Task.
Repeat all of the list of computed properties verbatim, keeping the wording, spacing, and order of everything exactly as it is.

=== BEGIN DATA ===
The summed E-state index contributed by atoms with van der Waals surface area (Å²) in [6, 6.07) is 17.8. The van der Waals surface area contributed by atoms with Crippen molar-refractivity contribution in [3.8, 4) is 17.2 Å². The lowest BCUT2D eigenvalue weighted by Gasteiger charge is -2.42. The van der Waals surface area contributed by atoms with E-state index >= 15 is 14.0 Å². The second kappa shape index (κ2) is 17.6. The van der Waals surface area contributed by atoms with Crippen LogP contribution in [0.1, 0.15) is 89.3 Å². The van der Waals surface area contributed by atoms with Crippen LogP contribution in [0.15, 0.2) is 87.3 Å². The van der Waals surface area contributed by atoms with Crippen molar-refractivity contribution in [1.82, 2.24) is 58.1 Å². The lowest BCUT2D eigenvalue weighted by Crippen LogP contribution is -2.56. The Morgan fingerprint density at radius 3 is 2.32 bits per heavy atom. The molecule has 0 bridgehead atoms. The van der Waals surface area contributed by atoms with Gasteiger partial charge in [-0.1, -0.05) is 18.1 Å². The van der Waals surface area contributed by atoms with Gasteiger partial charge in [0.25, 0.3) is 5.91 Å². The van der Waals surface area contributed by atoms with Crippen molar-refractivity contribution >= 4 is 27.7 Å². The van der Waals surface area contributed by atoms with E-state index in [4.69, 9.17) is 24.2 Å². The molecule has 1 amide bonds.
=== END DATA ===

The summed E-state index contributed by atoms with van der Waals surface area (Å²) in [6, 6.07) is 17.8. The van der Waals surface area contributed by atoms with Crippen molar-refractivity contribution in [3.8, 4) is 17.2 Å². The lowest BCUT2D eigenvalue weighted by Gasteiger charge is -2.42. The van der Waals surface area contributed by atoms with E-state index >= 15 is 14.0 Å². The second kappa shape index (κ2) is 17.6. The van der Waals surface area contributed by atoms with Crippen LogP contribution in [0.1, 0.15) is 89.3 Å². The van der Waals surface area contributed by atoms with Crippen LogP contribution in [0.15, 0.2) is 87.3 Å². The van der Waals surface area contributed by atoms with Crippen molar-refractivity contribution in [1.82, 2.24) is 58.1 Å². The lowest BCUT2D eigenvalue weighted by Crippen LogP contribution is -2.56. The Morgan fingerprint density at radius 3 is 2.32 bits per heavy atom. The molecule has 0 bridgehead atoms. The van der Waals surface area contributed by atoms with Gasteiger partial charge in [-0.1, -0.05) is 18.1 Å². The van der Waals surface area contributed by atoms with Gasteiger partial charge in [0.25, 0.3) is 5.91 Å². The van der Waals surface area contributed by atoms with Crippen molar-refractivity contribution >= 4 is 27.7 Å². The van der Waals surface area contributed by atoms with E-state index in [4.69, 9.17) is 24.2 Å². The molecule has 1 amide bonds.